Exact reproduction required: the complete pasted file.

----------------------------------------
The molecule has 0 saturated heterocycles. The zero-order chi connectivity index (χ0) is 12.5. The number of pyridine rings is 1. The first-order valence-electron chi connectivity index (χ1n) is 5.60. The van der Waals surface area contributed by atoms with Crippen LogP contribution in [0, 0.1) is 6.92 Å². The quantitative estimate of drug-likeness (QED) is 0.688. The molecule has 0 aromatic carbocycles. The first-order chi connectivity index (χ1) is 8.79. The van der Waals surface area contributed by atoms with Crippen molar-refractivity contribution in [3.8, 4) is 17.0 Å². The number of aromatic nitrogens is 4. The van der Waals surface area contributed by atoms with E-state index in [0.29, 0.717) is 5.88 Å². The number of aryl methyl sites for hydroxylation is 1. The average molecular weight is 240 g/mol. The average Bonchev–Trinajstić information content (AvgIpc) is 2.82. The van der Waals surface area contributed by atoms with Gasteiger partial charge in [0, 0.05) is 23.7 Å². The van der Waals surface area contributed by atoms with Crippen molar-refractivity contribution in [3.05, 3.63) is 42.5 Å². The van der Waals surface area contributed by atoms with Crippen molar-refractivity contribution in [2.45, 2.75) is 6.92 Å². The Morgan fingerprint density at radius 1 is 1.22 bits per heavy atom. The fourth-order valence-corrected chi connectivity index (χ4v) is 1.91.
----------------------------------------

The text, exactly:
The molecule has 0 saturated heterocycles. The zero-order chi connectivity index (χ0) is 12.5. The number of pyridine rings is 1. The first-order valence-electron chi connectivity index (χ1n) is 5.60. The van der Waals surface area contributed by atoms with Crippen LogP contribution in [0, 0.1) is 6.92 Å². The quantitative estimate of drug-likeness (QED) is 0.688. The molecule has 0 aromatic carbocycles. The first-order chi connectivity index (χ1) is 8.79. The van der Waals surface area contributed by atoms with Crippen molar-refractivity contribution in [3.8, 4) is 17.0 Å². The number of aromatic nitrogens is 4. The van der Waals surface area contributed by atoms with E-state index in [0.29, 0.717) is 5.88 Å². The number of aryl methyl sites for hydroxylation is 1. The average molecular weight is 240 g/mol. The average Bonchev–Trinajstić information content (AvgIpc) is 2.82. The van der Waals surface area contributed by atoms with Gasteiger partial charge in [0, 0.05) is 23.7 Å². The van der Waals surface area contributed by atoms with Crippen molar-refractivity contribution in [3.05, 3.63) is 42.5 Å². The van der Waals surface area contributed by atoms with Crippen molar-refractivity contribution in [2.45, 2.75) is 6.92 Å². The Morgan fingerprint density at radius 1 is 1.22 bits per heavy atom. The fourth-order valence-corrected chi connectivity index (χ4v) is 1.91.